University life students learn about FMU services

Students in University Life 100 volunteer at Help4Kids warehouse packing food for hungry children as a part of the course requirements.

Photo by: Contributed Photo

Students in University Life 100 volunteer at Help4Kids warehouse packing food for hungry children as a part of the course requirements.

Anna Jackson, Staff Writer

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At the beginning of this semester, Student Health Services, Campus Police, The Office of Student Affairs and the Rogers Library spoke to the students taking University Life 100 (UL) classes and informed students about services provided on campus.

The presentations each had specific information to offer to freshmen, and most UL students were required to attend these sessions. Some professors required their students to just sign in, while others asked them to write a reflection on what they learned from the presentations.

The Office of Student Affairs focused on students’ rights and responsibilities. Students were introduced to Family Education Rights and Privacy Act (FERPA), which guarantees that the university will not disclose any information about a student even to the student’s parents without prior permission from the student. Student affairs also told students about how they could participate in student government and explained other ways they can become active on campus.

“If students only take one thing from the student affairs presentation, I would like it to be that we care about their success,” Teresa Ramey, dean of student affairs, said. “We are available to all students, and student affairs is a great resource for college students.”

Student Health Services talked to students about how to be healthier in college, the common health concerns of students and the services that are provided through student health.

“The student health presentation was the most helpful because it gave me information on where I can go if I need help,” Aaliyah Watson, a freshman psychology major said.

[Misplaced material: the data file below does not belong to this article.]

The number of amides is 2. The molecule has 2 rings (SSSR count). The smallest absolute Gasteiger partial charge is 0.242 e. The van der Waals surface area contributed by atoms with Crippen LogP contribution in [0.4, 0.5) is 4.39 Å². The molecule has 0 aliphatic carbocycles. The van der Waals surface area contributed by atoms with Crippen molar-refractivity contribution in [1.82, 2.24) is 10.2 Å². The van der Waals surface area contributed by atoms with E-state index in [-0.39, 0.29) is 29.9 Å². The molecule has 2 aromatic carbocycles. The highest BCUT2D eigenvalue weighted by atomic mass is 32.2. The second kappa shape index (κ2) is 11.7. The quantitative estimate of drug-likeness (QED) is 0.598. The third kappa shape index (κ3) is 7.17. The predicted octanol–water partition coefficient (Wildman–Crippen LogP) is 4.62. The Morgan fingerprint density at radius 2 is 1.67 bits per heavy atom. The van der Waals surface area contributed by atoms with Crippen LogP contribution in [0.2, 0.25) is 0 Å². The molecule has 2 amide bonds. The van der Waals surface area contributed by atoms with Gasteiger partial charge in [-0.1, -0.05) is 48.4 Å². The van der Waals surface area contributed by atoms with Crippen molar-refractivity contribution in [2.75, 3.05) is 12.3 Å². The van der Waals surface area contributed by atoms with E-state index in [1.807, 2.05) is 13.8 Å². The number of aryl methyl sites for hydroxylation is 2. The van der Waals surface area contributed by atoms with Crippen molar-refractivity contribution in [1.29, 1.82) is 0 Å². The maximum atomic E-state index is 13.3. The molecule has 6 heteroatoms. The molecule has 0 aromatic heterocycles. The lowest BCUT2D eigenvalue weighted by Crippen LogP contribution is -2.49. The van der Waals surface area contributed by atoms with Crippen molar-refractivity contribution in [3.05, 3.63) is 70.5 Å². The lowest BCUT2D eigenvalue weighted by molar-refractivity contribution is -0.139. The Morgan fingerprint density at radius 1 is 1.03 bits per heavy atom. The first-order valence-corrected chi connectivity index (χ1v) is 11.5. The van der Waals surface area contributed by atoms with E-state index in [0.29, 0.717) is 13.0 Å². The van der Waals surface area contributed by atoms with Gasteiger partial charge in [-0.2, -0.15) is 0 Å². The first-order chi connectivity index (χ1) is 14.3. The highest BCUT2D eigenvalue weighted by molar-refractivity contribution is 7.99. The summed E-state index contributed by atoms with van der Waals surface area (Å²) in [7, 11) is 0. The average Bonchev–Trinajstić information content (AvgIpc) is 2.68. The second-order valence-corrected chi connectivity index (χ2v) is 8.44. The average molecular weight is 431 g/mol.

Campus Police used their presentation to talk to students about campus rules and regulations. They also explained the safety boxes on campus and the non- emergency services that Campus Police provides to students at FMU.

“I hope the student[s] will take away a few ideas regarding how the can stay safe on campus,” Donald Tarbell, campus police chief, said. “A few simple ideas like being aware of your surroundings, knowing where you are going and carrying your cellphone with you are all good ways a student can keep themselves safe.”

The library presentation discussed getting student ID cards made, checking out materials and accessing the library online databases. The presentation also addressed the computer and printing issues and assured students that a specialist came and fixed the problem that was making logging on and using the computer a slow process.

The presentations were designed students enrolled in UL. UL is recommended for freshmen to help them become more informed about campus. The class is worth one credit hour and only runs half of the semester.

“[University Life] gets you involved,” Kandace Solomon, a freshman pre- nursing major, said. “I probably wouldn’t have come to these presentations if they were not required.”

Overall, the students expressed that more structure to the class would improve the experience, slowing down the presentations having less information in each presentation would improve the UL presentations themselves.

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